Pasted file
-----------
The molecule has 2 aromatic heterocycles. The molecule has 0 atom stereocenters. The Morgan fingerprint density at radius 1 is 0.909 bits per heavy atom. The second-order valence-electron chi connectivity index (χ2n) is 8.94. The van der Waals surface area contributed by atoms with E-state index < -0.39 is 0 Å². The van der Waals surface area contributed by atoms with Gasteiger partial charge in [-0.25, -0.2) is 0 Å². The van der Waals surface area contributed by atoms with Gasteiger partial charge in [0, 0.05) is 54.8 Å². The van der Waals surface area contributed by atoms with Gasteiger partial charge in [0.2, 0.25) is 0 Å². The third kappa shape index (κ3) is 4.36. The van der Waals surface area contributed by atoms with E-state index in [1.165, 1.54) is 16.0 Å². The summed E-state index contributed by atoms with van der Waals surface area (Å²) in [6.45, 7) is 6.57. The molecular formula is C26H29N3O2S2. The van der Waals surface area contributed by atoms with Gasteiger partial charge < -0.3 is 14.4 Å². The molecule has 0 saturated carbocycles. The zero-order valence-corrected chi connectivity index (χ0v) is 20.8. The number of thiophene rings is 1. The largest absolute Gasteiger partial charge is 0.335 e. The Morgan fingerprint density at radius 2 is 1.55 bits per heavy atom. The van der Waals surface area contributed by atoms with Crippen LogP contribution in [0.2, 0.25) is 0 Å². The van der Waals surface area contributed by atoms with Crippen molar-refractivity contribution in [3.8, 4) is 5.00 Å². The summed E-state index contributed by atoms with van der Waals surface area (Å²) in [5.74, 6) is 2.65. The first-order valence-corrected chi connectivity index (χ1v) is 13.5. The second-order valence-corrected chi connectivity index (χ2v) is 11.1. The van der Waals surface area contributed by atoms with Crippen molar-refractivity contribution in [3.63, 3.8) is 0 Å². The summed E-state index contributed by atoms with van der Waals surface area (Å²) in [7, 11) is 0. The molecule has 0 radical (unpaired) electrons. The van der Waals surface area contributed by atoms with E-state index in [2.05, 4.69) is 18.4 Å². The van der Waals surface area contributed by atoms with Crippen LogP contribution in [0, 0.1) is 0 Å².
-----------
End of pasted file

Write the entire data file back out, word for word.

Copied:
The molecule has 2 aromatic heterocycles. The molecule has 0 atom stereocenters. The Morgan fingerprint density at radius 1 is 0.909 bits per heavy atom. The second-order valence-electron chi connectivity index (χ2n) is 8.94. The van der Waals surface area contributed by atoms with E-state index < -0.39 is 0 Å². The van der Waals surface area contributed by atoms with Gasteiger partial charge in [-0.25, -0.2) is 0 Å². The van der Waals surface area contributed by atoms with Gasteiger partial charge in [0, 0.05) is 54.8 Å². The van der Waals surface area contributed by atoms with Gasteiger partial charge in [0.2, 0.25) is 0 Å². The third kappa shape index (κ3) is 4.36. The van der Waals surface area contributed by atoms with E-state index in [1.165, 1.54) is 16.0 Å². The summed E-state index contributed by atoms with van der Waals surface area (Å²) in [6.45, 7) is 6.57. The molecular formula is C26H29N3O2S2. The van der Waals surface area contributed by atoms with Gasteiger partial charge < -0.3 is 14.4 Å². The molecule has 0 saturated carbocycles. The zero-order valence-corrected chi connectivity index (χ0v) is 20.8. The number of thiophene rings is 1. The largest absolute Gasteiger partial charge is 0.335 e. The Morgan fingerprint density at radius 2 is 1.55 bits per heavy atom. The van der Waals surface area contributed by atoms with Crippen LogP contribution in [0.2, 0.25) is 0 Å². The van der Waals surface area contributed by atoms with Crippen molar-refractivity contribution in [3.8, 4) is 5.00 Å². The summed E-state index contributed by atoms with van der Waals surface area (Å²) in [5.74, 6) is 2.65. The first-order valence-corrected chi connectivity index (χ1v) is 13.5. The second-order valence-corrected chi connectivity index (χ2v) is 11.1. The van der Waals surface area contributed by atoms with Crippen molar-refractivity contribution in [3.63, 3.8) is 0 Å². The summed E-state index contributed by atoms with van der Waals surface area (Å²) in [7, 11) is 0. The molecule has 0 radical (unpaired) electrons. The van der Waals surface area contributed by atoms with E-state index in [2.05, 4.69) is 18.4 Å². The van der Waals surface area contributed by atoms with Crippen LogP contribution in [0, 0.1) is 0 Å².